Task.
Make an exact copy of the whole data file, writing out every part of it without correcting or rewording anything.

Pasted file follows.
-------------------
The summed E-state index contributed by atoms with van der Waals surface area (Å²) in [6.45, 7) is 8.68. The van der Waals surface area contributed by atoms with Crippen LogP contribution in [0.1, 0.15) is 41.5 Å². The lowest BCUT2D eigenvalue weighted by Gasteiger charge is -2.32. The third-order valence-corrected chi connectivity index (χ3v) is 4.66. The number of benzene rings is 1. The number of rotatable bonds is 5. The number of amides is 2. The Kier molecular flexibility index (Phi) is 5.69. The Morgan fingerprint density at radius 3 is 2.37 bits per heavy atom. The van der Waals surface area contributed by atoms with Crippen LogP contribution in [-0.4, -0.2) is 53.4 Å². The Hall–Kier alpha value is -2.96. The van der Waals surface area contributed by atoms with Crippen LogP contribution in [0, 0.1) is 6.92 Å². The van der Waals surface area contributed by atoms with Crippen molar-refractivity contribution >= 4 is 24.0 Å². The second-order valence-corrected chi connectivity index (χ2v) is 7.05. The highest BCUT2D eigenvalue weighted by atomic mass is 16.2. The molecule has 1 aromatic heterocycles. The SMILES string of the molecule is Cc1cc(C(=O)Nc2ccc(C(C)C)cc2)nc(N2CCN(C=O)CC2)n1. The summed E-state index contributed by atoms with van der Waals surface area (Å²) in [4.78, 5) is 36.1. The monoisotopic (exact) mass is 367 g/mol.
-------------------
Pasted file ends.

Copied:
The summed E-state index contributed by atoms with van der Waals surface area (Å²) in [6.45, 7) is 8.68. The van der Waals surface area contributed by atoms with Crippen LogP contribution in [0.1, 0.15) is 41.5 Å². The lowest BCUT2D eigenvalue weighted by Gasteiger charge is -2.32. The third-order valence-corrected chi connectivity index (χ3v) is 4.66. The number of benzene rings is 1. The number of rotatable bonds is 5. The number of amides is 2. The Kier molecular flexibility index (Phi) is 5.69. The Morgan fingerprint density at radius 3 is 2.37 bits per heavy atom. The van der Waals surface area contributed by atoms with Crippen LogP contribution in [-0.4, -0.2) is 53.4 Å². The Hall–Kier alpha value is -2.96. The van der Waals surface area contributed by atoms with Crippen LogP contribution in [0, 0.1) is 6.92 Å². The van der Waals surface area contributed by atoms with Crippen molar-refractivity contribution >= 4 is 24.0 Å². The second-order valence-corrected chi connectivity index (χ2v) is 7.05. The highest BCUT2D eigenvalue weighted by atomic mass is 16.2. The molecule has 1 aromatic heterocycles. The SMILES string of the molecule is Cc1cc(C(=O)Nc2ccc(C(C)C)cc2)nc(N2CCN(C=O)CC2)n1. The summed E-state index contributed by atoms with van der Waals surface area (Å²) in [4.78, 5) is 36.1. The monoisotopic (exact) mass is 367 g/mol.